Technology helping mitigate the risks associated with refrigerant leaks –

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By Shaun Evers
– Last updated on GMT
Related tags: Refrigeration
There are as many types of food processing plants as there are categories of foods and while they may all be different, they have one thing in common – functional and efficient heating, ventilation, and air conditioning (HVAC) systems are a fundamental operational requirement.
HVAC units are not only necessary to maintain employee health and comfort levels but are also essential to ensure air quality and the elimination of airborne pathogens, allergens, and other potentially harmful components.
Unfortunately, HVAC systems come with an inherent risk – they use R32 coolants which, despite their high efficacy and low Global Warming Potential (GWP), are composed of hazardous chlorofluorocarbons. If coolant leaks from a system, it can endanger personnel, increase operational costs, and raise environmental concerns.
Additionally, refrigerant gas leaks can cause irreversible compressor damage, increasing electricity consumption and accordingly, monthly energy bills.
It has been found that a leaking HVAC unit consumes almost 20% more electricity than a fully functioning one and that a small continuous leak, left unrepaired for three months, could use an extra 10kW in electricity once the leak becomes critical. Considering current energy prices, it is an expense most facilities can ill afford.
Technology to the rescue
Because refrigerant gas is both odourless and colourless, it can make detecting a leak challenging. While there are several things that can be done in the case of a suspected leak, nothing can replace the accuracy and efficiency of using specially designed technology for this task.

Whether a leak results from mechanical damage, equipment failure or poor maintenance, a gas detection system can help prevent a minor incident from becoming a crisis.
In fact, designers and manufacturers of electronic equipment for the refrigeration and HVAC industries have worked diligently over the past few years to improve the effectiveness of refrigerant, toxic and combustible gas sensors, with modern sensors boasting greater intelligence and capabilities to combat risks posed by toxic and non-toxic gases. 
Thanks to rapidly evolving technology, the latest generation of sensors and systems are smart, self-contained single fixed gas sensors which are particularly suited to detecting R32 gases associated with HVAC units. Many of these sensors have a proven return on investment of just two years, and that is without taking into consideration the cost of repairs to an existing faulty system.
Sensor equipment with signalling alarms, LED lights that indicate the presence and status of each sensor, as well as audio/visual alarms to alert staff, is also available. These systems help ensure that leaks are quickly identified and repaired at the first opportunity, minimising the risk to the health and safety of workers, and preventing breaches in regulatory compliance.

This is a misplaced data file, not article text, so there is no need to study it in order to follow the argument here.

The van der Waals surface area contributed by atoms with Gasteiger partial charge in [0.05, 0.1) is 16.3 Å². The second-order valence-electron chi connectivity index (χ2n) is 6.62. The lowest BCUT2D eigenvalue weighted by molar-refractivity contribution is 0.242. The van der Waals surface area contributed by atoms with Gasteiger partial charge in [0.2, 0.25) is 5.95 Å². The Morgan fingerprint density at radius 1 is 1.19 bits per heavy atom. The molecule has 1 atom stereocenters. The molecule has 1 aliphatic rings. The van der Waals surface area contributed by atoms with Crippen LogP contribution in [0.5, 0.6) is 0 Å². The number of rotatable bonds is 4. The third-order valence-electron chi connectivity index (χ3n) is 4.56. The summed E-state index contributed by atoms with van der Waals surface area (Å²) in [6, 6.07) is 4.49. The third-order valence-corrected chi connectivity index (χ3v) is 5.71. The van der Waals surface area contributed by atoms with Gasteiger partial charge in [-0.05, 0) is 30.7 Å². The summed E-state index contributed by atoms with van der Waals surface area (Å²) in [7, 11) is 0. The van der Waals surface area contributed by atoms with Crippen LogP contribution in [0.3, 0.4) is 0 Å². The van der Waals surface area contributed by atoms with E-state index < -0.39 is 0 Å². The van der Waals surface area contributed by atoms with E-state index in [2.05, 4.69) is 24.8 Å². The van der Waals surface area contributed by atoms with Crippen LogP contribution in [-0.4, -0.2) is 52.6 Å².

Understanding regulations
For anyone working with refrigerant gas, an understanding of F-Gas regulations is vital. Although the UK has since left the EU, the UK government has specified that businesses will have to apply for a new GB hydrofluorocarbon (HFC) quota while they follow the same CO2 phase down as was specified by the European Commission.
Since January 2020, under UK and EU legislation, a ban has been in force that prevents refrigerants with a GWP greater than 2,500 being used to service or refill refrigeration systems, with a refrigerant charge size of 40 tonnes of CO2 equivalent or more. In addition, the topping up with new fluid of systems that use some HFC refrigerant gases, such as R404a and R507a, has been banned.
These F-Gas regulations have also raised the requirements for regular gas leak checks. EU regulations stipulate that a system with 300kg or more of refrigerants be fitted with a leak detector, a shift that affects operators of stationary refrigeration equipment, air conditioning, heat pumps and refrigeration units on refrigerated trucks and trailers. Where gas leak detection systems aren’t installed on apparatus, the frequency of mandatory gas leak checks will of course increase.
Additionally, to prevent the risk of ignition posed by the flammability of some refrigerants, operators are required to maintain in-room concentration levels below the lower flammability level. This requirement is reinforced by safety legislation and standards such as ISO 5149 and EN 378.
A further ban came into effect at the start of this year. From 1 January 2022, the use of F-Gas with a GWP of 150 or more in hermetically sealed refrigerant systems that are for commercial use are banned. Products with recycled or reclaimed HFCs are not exempt from the ban.
In line with F-Gas regulations, the Environment Agency has the power to impose civil penalties of up to £200,000 for various breaches, including failure to comply with provisions in the regulations or permitting another person to breach those provisions. The efficacy and impact of F-Gas regulations in the UK are currently under review, with new regulations possible by the end of this year.
Although volatile and toxic gases such as ammonia and methyl chloride are no longer used in HVAC systems, refrigerant leaks still pose several threats – to workers, the environment, and the bottom line. However, managed in a controlled environment and coupled with the use of modern safety and monitoring technology, these gases will operate at their most efficient level, thus mitigating these risks.
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Related topics: Supply Chain

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